Donald Trump has a love-hate relationship with the press. He loves to see himself on television and in print. Probably one of his aides prints out copies of the online news articles about him. Yet, POTUS calls the media the “enemy of the people” and worse.
At a recent rally, the commander-in-chief incited his crowd into a frenzy then turned them onto the journalists at the back of the room. One of his followers attacked a BBC cameraman. During the presidential campaign, he called out MSNBC’s Katy Tur by name and pointed toward her. Tur was a media road warrior covering Trump, and Secret Service had to protect her as she left the event.
That was just wrong. The Constitution guarantees a free press, regardless of whether this president disagrees with them. Fortunately, the Democrats have been doing their jobs in Congress.
Senator Richard Blumenthal (D-CT), Senator Robert Menendez (D-NJ), and the original author Representative Eric Swalwell (D-CA) announced the reintroduction of the Journalist Protection Act. It would make “certain attacks on those reporting the news” a federal crime. East County Today reported that the release stated:
‘ A free press is critical in helping to shine light on our government and illuminate the challenges facing our country.’
The act said assaults on the media were unacceptable and prosecutable — a federal crime:
‘…to intentionally cause bodily injury to a journalist affecting interstate or foreign commerce in the course of reporting or in a manner designed to intimidate him or her from newsgathering for a media organization.’
Trump has also called the mainstream media outlets “a stain on America.” He tweeted a video of himself “body-slamming a man”with the CNN logo superimposed on that person’s face. In addition, the president retweeted a “Trump Train” running over someone with a CNN logo on his or her head.
A year ago the international organization Reporters Without Borders dropped the United States’ World Press Freedom Index two points to 45 as a result of Trump’s actions.
Representative Swalwell said:
‘From tweeting #FakeNews to proclaiming his contempt for the media during campaign rallies, the President has created a hostile environment for members of the press. A healthy democracy depends on a free press unencumbered by threats of violence. We must protect journalists in every corner of our country if they are attacked physically while doing their job, and send a strong, clear message that such violence will not be tolerated. That is what my bill, the Journalist Protection Act, would do.’
Senator Blumenthal said:
‘The values celebrated during Sunshine Week – accountability through transparency, access to public information, and freedom of the press – are under attack like never before. Under this administration, reporters face a near-constant barrage of verbal threats, casting the media as enemies of the American people and possible targets of violence. This bill makes clear that engaging in any kind of violence against members of the media will simply not be tolerated.’
Senator Menendez added:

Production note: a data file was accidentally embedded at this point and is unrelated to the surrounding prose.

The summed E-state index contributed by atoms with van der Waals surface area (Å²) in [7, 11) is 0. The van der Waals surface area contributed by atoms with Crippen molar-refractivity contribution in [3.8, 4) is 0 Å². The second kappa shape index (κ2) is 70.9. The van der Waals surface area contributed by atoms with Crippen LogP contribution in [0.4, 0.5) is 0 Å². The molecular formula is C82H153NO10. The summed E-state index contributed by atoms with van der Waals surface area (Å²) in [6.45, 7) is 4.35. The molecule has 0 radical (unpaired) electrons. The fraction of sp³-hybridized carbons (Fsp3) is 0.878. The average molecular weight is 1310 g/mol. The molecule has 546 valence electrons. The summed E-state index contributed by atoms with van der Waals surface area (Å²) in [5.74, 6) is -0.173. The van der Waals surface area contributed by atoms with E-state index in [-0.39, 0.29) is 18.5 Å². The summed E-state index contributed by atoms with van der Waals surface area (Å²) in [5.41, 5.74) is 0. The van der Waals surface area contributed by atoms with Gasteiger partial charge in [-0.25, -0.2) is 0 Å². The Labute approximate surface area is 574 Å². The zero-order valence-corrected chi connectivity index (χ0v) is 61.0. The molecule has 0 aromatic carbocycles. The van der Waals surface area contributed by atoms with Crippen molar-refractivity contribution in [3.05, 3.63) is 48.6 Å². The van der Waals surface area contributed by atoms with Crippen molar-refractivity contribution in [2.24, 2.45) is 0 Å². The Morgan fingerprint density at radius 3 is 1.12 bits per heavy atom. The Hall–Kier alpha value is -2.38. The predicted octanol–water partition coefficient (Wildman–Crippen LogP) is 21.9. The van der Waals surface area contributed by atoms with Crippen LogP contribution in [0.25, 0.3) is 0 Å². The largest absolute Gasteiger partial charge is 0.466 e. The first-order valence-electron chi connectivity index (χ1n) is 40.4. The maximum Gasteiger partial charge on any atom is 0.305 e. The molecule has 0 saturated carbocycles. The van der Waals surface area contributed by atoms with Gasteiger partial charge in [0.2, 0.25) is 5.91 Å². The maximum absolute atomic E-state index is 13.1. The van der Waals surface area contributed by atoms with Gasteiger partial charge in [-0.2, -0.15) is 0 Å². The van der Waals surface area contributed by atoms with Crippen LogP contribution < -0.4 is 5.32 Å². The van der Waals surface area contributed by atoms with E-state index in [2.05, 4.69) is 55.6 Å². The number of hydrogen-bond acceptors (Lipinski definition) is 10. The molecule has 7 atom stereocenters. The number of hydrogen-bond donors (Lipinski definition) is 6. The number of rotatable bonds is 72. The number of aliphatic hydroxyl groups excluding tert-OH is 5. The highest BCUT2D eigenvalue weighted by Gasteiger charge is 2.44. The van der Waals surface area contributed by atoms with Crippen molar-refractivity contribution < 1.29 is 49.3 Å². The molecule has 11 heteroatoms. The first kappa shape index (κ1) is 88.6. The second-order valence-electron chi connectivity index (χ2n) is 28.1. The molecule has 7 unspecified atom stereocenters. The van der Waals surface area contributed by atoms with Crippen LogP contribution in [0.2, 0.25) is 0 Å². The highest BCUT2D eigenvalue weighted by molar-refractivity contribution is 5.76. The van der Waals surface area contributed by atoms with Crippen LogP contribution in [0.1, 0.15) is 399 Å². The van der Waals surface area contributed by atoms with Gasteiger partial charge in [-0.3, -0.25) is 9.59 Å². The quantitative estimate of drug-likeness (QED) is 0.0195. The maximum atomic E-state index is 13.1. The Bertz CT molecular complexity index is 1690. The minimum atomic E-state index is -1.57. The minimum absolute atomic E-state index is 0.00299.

‘Over 200 years ago, our Founding Fathers had the foresight to recognize the importance of a free press to a fledgling democracy. Now, more than ever, their importance can’t be overstated. Despite the dangerous rhetoric coming from the Trump Administration, and yet another disturbing attack on a journalist covering a MAGA rally, the press is not the enemy of the people. A free, and independent press—a strong Fourth Estate—is essential to the American people and our democracy, ensuring an informed public and holding those in power accountable. We cannot condone any physical attacks on journalists or members of the media.’
The Communications Workers of America (CWA) and News Media for Open Government support the bill. President of TheNewsGuild, which is a division of the CWA, Bernie Lunzer said:
‘American journalists are facing assaults, threats, intimidation and even murder simply for fulfilling their First Amendment duties by reporting the news. The Journalist Protection Act strengthens the free press that’s essential to our democracy.’
President of the National Association of Broadcast Employees and Technicians, another division CWA, Charlie Braico added:
‘Now more than ever, our industry needs the Journalist Protection Act to ensure both our members and their equipment have an extra layer of defense from attacks. It’s also another way of saying in these turbulent times that yes, the First Amendment matters – and it’s worth protecting.’
Coalition Director for New Media for Open Government Melissa Wasser commented:
‘A journalist should not have to worry about threats of harassment or physical attacks solely for doing their jobs and informing the public. Forty-eight journalists faced physical attacks while gathering and reporting the news in 2018, as documented by the U.S. Press Freedom Tracker. More than two dozen newsrooms have received hoax bomb threats, disrupting their operations. Not only is the role of the news media in our democracy under attack, but the safety of individual journalists is threatened. The Journalist Protection Act would not elevate journalists to a special status, but rather would ensure they receive the same protections if attacked while gathering and reporting the news.’
Featured image is a screenshot via YouTube.